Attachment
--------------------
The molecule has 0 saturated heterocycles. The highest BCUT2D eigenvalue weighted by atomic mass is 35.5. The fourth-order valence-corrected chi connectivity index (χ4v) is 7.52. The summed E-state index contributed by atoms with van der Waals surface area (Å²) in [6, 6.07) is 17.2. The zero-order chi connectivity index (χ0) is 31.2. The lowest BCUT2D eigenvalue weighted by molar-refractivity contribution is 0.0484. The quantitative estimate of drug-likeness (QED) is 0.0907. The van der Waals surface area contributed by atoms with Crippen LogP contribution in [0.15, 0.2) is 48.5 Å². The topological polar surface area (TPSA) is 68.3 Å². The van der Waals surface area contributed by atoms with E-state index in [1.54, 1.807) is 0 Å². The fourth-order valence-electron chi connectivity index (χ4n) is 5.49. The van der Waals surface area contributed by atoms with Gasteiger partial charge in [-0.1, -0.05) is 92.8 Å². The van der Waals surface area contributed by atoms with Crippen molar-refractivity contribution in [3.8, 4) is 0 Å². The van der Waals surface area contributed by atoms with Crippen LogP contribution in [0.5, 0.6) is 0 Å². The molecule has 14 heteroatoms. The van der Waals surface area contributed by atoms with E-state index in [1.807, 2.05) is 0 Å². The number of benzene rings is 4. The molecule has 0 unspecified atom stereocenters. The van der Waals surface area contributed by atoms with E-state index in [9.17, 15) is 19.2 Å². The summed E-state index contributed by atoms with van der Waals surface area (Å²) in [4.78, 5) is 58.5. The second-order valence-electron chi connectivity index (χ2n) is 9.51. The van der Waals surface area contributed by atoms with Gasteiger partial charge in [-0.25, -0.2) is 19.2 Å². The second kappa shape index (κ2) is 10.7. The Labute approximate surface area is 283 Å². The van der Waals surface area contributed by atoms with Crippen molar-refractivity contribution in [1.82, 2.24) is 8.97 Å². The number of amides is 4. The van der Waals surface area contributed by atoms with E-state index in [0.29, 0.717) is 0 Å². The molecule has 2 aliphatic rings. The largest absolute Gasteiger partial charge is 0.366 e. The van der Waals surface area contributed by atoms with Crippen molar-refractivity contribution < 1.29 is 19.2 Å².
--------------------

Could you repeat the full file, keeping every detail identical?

The molecule has 0 saturated heterocycles. The highest BCUT2D eigenvalue weighted by atomic mass is 35.5. The fourth-order valence-corrected chi connectivity index (χ4v) is 7.52. The summed E-state index contributed by atoms with van der Waals surface area (Å²) in [6, 6.07) is 17.2. The zero-order chi connectivity index (χ0) is 31.2. The lowest BCUT2D eigenvalue weighted by molar-refractivity contribution is 0.0484. The quantitative estimate of drug-likeness (QED) is 0.0907. The van der Waals surface area contributed by atoms with Crippen LogP contribution in [0.15, 0.2) is 48.5 Å². The topological polar surface area (TPSA) is 68.3 Å². The van der Waals surface area contributed by atoms with E-state index in [1.54, 1.807) is 0 Å². The fourth-order valence-electron chi connectivity index (χ4n) is 5.49. The van der Waals surface area contributed by atoms with Gasteiger partial charge in [-0.1, -0.05) is 92.8 Å². The van der Waals surface area contributed by atoms with Crippen molar-refractivity contribution in [3.8, 4) is 0 Å². The van der Waals surface area contributed by atoms with Crippen LogP contribution in [0.5, 0.6) is 0 Å². The molecule has 14 heteroatoms. The van der Waals surface area contributed by atoms with E-state index in [1.807, 2.05) is 0 Å². The number of benzene rings is 4. The molecule has 0 unspecified atom stereocenters. The van der Waals surface area contributed by atoms with E-state index in [9.17, 15) is 19.2 Å². The summed E-state index contributed by atoms with van der Waals surface area (Å²) in [4.78, 5) is 58.5. The second-order valence-electron chi connectivity index (χ2n) is 9.51. The van der Waals surface area contributed by atoms with Gasteiger partial charge in [-0.25, -0.2) is 19.2 Å². The second kappa shape index (κ2) is 10.7. The Labute approximate surface area is 283 Å². The van der Waals surface area contributed by atoms with Crippen molar-refractivity contribution in [1.82, 2.24) is 8.97 Å². The number of amides is 4. The van der Waals surface area contributed by atoms with E-state index in [0.29, 0.717) is 0 Å². The molecule has 2 aliphatic rings. The largest absolute Gasteiger partial charge is 0.366 e. The van der Waals surface area contributed by atoms with Crippen molar-refractivity contribution < 1.29 is 19.2 Å².